I was born and raised in Hong Kong.
I've noticed things that only people who live here would do.
If tourists want to blend in, they should make noise at food stalls and whip out umbrellas when the sun shines bright.
Born and raised in Hong Kong, I've seen various quirks and unique behaviors that have become ingrained in the city's culture. Whether it's donning puffer jackets during mild winters or whipping out umbrellas when the sun is shining bright, there are certain things I only expect to see in Hong Kong.
Here are seven things you can do to blend in like the locals in Hong Kong.
1. Despite mild temperatures, pull out a puffer jacket during the winter months.
In Hong Kong, winters may not plummet to the bone-chilling levels experienced in parts of the US or Canada, yet locals often adopt an Antarctic-like attitude when the temperature begins to dip.
From December to February, when temperatures hover at just above 60 degrees, a distinctive shift in attire emerges. Locals don puffer coats, ear muffs, gloves, and furry boots — embracing a winter wardrobe that sets them apart from expats and tourists.
You can often spot the contrast between them as foreigners comfortably sport T-shirts and shorts, unfazed by the perceived "cold." Although some areas, such as the countryside and mountainous regions, experience slightly lower temperatures, the general weather remains sunny, making jeans and a hoodie sufficient for most occasions.
2. Make some noise when visiting food stalls.
Dai pai dongs, or open-air food stalls, are a distinct feature of Hong Kong's culinary landscape. They offer an array of local delights such as congee, noodles, clay pot rice, siu mei, seafood, and Chiuchow dishes. However, what truly distinguishes these dining establishments is their unpretentious service style.
Visitors should anticipate a vibrant atmosphere with plenty of energetic communication — expect to hear raised voices, dishes being promptly served in front of you, and the need to project your voice across the room to attract the servers' attention. Don't be shy or offended — it's all part of the experience.
3. Learn a few Cantonese phrases and sprinkle them into your sentences.
In Hong Kong, Chinese and English are the official languages. Cantonese, the local dialect, resonates as the predominant language, spoken by a significant 88.2% of the population, while English finds its place among 4.6% of speakers.
Despite Cantonese being the primary language, the educational system mandates English as a compulsory foreign language in primary and secondary schools, nurturing a substantial bilingual population among the youth. This bilingual proficiency leads to a seamless fusion of both languages within a sentence, a common practice among those fluent in both.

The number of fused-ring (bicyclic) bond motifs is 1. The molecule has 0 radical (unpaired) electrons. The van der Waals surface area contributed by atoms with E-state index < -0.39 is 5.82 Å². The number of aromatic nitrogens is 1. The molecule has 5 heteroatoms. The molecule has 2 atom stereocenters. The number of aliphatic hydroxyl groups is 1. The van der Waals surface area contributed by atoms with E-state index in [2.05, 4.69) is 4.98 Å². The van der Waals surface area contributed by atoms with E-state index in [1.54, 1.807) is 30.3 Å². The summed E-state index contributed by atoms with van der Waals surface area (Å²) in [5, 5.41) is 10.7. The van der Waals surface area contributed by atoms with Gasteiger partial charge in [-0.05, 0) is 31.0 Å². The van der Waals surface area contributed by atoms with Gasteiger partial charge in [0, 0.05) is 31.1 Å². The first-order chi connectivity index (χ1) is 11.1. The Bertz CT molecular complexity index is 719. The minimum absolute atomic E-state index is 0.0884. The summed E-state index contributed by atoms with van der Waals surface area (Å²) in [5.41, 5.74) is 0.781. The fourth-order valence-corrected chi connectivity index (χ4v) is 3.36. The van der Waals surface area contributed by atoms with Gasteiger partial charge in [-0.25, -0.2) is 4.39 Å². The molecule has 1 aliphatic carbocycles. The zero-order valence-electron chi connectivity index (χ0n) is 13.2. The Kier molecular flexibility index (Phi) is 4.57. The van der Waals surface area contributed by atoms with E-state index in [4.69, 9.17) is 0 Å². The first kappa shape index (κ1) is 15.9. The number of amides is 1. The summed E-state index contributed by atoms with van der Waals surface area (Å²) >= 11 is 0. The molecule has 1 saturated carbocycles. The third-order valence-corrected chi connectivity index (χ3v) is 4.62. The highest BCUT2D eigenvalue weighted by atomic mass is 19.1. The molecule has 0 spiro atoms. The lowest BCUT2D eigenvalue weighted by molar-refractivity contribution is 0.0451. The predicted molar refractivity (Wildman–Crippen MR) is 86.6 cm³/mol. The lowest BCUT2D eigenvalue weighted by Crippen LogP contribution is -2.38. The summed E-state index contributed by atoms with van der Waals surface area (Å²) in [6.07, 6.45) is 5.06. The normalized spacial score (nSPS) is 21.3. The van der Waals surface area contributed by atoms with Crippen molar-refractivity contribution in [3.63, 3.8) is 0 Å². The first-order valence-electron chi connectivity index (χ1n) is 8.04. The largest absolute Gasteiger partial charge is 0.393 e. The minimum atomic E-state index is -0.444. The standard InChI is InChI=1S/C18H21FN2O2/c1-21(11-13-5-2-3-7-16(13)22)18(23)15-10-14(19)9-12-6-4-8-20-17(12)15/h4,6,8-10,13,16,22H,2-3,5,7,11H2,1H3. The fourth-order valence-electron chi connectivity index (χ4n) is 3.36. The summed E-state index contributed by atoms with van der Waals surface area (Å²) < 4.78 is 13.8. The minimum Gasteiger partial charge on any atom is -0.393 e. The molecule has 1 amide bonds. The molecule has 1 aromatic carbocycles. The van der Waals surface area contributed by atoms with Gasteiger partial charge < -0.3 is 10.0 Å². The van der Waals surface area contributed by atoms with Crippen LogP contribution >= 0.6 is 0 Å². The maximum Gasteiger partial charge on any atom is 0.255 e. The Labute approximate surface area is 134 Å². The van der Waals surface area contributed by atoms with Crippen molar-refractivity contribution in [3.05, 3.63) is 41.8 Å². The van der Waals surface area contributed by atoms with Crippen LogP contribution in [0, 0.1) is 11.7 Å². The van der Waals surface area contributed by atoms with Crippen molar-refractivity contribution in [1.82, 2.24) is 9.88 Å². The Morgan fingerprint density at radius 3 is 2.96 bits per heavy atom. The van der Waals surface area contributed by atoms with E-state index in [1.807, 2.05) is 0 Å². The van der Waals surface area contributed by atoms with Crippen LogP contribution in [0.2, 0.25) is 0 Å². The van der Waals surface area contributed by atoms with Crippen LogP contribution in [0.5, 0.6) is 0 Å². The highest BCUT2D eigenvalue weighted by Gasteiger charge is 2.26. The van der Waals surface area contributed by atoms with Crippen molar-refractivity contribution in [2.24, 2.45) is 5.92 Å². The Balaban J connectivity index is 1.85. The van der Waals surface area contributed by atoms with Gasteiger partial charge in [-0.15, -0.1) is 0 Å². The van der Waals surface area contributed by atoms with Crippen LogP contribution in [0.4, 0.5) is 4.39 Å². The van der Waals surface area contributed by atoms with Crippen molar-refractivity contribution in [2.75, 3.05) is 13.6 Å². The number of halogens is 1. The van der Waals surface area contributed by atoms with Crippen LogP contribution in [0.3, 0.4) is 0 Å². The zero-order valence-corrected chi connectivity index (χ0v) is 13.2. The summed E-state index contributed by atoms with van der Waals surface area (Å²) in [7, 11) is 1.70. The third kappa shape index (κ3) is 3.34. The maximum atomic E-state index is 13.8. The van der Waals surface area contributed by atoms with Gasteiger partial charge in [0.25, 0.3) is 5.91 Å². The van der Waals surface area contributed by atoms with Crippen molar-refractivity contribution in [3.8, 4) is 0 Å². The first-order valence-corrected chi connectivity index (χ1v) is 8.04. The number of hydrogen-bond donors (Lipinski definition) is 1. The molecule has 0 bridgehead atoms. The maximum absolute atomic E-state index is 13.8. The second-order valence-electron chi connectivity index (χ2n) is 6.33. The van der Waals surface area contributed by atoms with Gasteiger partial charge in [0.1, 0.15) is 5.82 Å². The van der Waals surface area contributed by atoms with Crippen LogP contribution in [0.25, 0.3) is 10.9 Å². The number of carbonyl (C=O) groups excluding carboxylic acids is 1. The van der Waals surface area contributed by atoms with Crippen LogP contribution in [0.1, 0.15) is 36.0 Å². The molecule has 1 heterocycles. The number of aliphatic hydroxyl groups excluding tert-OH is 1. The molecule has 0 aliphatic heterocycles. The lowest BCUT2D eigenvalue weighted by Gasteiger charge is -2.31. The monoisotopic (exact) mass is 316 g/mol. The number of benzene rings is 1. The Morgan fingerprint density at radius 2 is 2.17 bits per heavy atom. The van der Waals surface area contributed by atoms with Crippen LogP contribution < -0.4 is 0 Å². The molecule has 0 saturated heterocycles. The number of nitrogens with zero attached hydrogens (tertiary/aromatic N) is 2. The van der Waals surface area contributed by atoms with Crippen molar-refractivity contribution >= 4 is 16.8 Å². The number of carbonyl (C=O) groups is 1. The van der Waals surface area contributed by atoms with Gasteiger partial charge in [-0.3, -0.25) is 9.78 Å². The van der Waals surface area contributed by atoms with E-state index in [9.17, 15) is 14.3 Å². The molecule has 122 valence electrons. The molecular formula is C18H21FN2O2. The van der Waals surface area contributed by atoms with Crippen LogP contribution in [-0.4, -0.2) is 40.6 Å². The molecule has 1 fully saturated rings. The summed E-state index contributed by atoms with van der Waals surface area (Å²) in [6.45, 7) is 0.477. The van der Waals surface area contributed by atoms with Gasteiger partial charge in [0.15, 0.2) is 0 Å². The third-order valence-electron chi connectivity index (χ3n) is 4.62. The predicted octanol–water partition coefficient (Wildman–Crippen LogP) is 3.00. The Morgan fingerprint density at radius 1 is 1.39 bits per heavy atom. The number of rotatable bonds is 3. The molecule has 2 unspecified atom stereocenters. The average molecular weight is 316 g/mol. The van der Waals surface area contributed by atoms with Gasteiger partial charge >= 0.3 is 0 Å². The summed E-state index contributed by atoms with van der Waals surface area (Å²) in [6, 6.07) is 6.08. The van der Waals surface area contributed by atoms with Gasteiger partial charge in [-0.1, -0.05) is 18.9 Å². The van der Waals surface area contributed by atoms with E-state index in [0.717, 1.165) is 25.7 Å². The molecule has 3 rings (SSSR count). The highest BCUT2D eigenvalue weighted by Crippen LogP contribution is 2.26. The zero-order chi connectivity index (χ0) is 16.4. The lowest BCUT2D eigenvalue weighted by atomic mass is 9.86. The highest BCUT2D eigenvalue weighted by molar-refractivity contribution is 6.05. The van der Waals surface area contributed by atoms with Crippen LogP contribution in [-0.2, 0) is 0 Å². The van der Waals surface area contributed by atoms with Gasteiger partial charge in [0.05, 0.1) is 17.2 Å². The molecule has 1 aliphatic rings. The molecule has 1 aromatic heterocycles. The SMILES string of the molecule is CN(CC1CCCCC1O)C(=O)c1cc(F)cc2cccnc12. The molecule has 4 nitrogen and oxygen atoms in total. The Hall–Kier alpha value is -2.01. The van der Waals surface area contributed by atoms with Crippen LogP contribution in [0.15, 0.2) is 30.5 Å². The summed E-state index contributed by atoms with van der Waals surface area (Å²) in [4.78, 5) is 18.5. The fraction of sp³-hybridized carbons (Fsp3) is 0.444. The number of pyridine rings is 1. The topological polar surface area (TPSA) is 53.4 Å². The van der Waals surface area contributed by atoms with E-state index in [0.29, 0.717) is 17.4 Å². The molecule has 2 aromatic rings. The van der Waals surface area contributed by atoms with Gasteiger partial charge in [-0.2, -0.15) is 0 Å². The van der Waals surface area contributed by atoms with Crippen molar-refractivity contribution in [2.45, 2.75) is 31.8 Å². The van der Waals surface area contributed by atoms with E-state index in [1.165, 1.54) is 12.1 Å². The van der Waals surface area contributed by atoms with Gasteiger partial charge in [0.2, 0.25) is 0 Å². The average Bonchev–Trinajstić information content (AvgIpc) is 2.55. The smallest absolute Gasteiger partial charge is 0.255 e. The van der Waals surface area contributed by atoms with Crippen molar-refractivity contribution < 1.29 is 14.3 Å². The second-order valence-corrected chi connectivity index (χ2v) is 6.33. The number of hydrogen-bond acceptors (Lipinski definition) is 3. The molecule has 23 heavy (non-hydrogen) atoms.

Those who can switch between both languages often mix them up in one sentence, like saying "Wai, oh yeew that one," or "Oi, I like that one." It's like a cool blend showing how Chinese and English flow together naturally in everyday chats. And when someone forgets a word in one language, they smoothly throw in a phrase from the other — a handy trick for many of us.
4. Use an Octopus card for absolutely everything.
In Hong Kong, possessing an Octopus card is a lifesaver for locals, especially when they accidentally leave behind their wallet or phone. This smart card acts as the city's primary cashless payment method, seamlessly facilitating transactions across various services and amenities — and it's widely accepted in convenience stores, restaurants, vending machines, and even for accessing movie theaters and gyms.
Although it was first launched in 1997 as a way to pay for public transport, it has grown into something used for practically anything and everything — few people leave the house without it.
5. Don't tip
In contrast to the US where tipping is customary, Hong Kongers consider it impolite in their culture. Service charges are typically included in the bill. The main downside from the customers' perspective is that exceptional service quality is not guaranteed.
6. Whip out your umbrella on a sunny day.
Despite Hong Kong receiving around 1,843 hours of sunshine yearly, locals generally shy away from tanning. It's a common sight to witness numerous individuals carrying umbrellas outdoors, not necessarily because of rain, but to shield themselves from the blazing sun.
Their caution might be justified, considering that UV rays frequently surpass a level of 10 on sunny summer days. This underscores the importance of wearing sunscreen almost daily or finding ways to protect yourself from the intense heat.
7. Don't wince at street food ingredients
Hong Kong is one of the best places in Asia to get street food. Certain dishes are unique to the city, and unfamiliar ingredients come across as unappetizing to some tourists. While traveler favorites include dishes like egg waffles and fish balls, opt for foods like cheung fun, a rice noodle sheet wrapped in bundles and served with sweet and peanut sauces, the soy-braised cuttlefish or octopus and a perennial local staple, the "stinky" tofu.
Neighborhoods like Mong Kok and Sham Shui Po are the best places to start.
Read the original article on Business Insider